Walking pneumonia is a layman’s term for a form of inflammatory lung condition caused by mycoplasma pneumoniae bacteria. Properly named Mycoplasma pneumonia, but sometimes referred to by a broader term, atypical pneumonia, this infection is an atypical form of the condition, meaning that the symptoms differ from that of common pneumonia. Although it can cause discomfort, it is the least threatening form of pneumonia, and most people recover from it without extensive treatment.
This infection is most commonly the result of a lung infection, but other causes, such as bacteria, viruses, and fungi have been reported. Mycoplasma can also lead to walking pneumonia, and anything like chemicals or inhaled food can be a cause as well.
Walking pneumonia is most often contracted by people under 40. People who frequent high traffic areas, such as schools and other public places are at highest risk of exposure to pneumonia-causing bacteria. Even so, a person who has been infected may not notice any signs until 15-25 days after coming into contact with contaminants.
Symptoms of walking pneumonia resemble that of the common cold, so some cases of walking pneumonia go undetected. The common symptoms are:
- Dry cough – a frequent dry, violent cough that yields little to no mucus and no blood. If blood appears while coughing, consult a doctor immediately.
- Mild flu symptoms – fevers, chills, and muscle aches, usually in the chest area are not uncommon for a person with walking pneumonia. Keep in mind, these symptoms are usually mild, and any extreme form of these should be immediately brought to the attention of a doctor.
- Sore throat – a persisting sore throat is usually the result of bacteria, and the bacteria that causes walking pneumonia can also cause a sore throat.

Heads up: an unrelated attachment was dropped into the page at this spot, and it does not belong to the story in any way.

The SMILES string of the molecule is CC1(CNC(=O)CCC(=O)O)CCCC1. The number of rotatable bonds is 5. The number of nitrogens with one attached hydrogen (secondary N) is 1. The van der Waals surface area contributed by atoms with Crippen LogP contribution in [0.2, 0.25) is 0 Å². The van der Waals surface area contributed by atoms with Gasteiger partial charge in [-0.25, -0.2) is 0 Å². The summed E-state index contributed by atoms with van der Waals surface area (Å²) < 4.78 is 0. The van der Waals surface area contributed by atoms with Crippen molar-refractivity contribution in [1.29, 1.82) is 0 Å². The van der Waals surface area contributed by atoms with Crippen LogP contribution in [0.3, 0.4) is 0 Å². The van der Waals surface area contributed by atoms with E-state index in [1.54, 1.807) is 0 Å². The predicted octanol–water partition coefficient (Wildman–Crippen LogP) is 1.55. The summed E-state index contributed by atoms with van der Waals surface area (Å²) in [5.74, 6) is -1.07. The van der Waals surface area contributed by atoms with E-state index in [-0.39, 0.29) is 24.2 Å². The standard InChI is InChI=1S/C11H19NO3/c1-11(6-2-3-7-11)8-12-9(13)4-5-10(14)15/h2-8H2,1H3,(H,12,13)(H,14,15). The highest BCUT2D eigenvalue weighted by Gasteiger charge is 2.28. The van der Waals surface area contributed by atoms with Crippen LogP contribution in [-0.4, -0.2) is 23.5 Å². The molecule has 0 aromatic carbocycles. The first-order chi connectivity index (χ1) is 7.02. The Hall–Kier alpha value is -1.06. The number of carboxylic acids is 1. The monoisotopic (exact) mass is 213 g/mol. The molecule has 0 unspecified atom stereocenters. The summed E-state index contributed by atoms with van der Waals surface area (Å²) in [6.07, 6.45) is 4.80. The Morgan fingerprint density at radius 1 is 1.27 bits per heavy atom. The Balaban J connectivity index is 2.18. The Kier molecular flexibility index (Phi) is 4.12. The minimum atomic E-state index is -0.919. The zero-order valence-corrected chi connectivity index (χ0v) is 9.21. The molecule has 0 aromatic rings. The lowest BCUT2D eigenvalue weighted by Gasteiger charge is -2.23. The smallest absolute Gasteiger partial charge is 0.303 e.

- Headache – a dull headache usually accompanies walking pneumonia. Consult a doctor if the headache persists for too long, or becomes as strong as a migraine.
- Tiredness – becoming fatigued more easily than usual, or requiring more energy to complete simple tasks is another symptom of walking pneumonia.
- Sweating – unexplained sweating, with or without a fever, could mean your body’s immune system is working overtime to get rid of an infection.
- Weakness and soreness – feeling like your limbs are “too heavy” to perform small tasks, or feeling unexplainably sore can be indicators of walking pneumonia.
- Other, less common symptoms include eye soreness or pain when moving the eye in a given direction, joint stiffness, shortness of breath or rapid breathing, and in extreme cases, ear aches, anemia, and rashes.
If more than two symptoms are present, consult a healthcare professional immediately. Symptoms usually decrease in intensity 5-7 days after initial appearance, but may persist up to three weeks. Symptoms that last more than a week usually gradually get better until they go away altogether.
Diagnosis is usually done through a complete body physical and a chest x-ray, due to difficulty telling bronchitis and pneumonia apart in external exams. Extensive blood tests, CT scans, and bronchoscopies may be performed if diagnosing is difficult.
Walking pneumonia can subside without treatment, but administering antibiotics speeds up the process and eliminates some chances of complications. Consult your doctor before starting any medication to treat any form of pneumonia, because some medications can complicate more than they will help. Use aspirin and/or anti-inflammatory drugs such as ibuprofen and acetaminophens. Do not take cough suppressants, unless otherwise instructed by your health care provider. Get as much rest as possible and increase your fluid intake to speed the healing process.
Most cases of walking pneumonia showed a complete recovery within a month, even without the use of antibiotics. However, the infection can pronounce itself more severely in really young patients and the elderly, so it’s important to get medical attention to control it, especially if you will be around small children and the elderly. It is commonly advised for people with walking pneumonia to stay away from infants.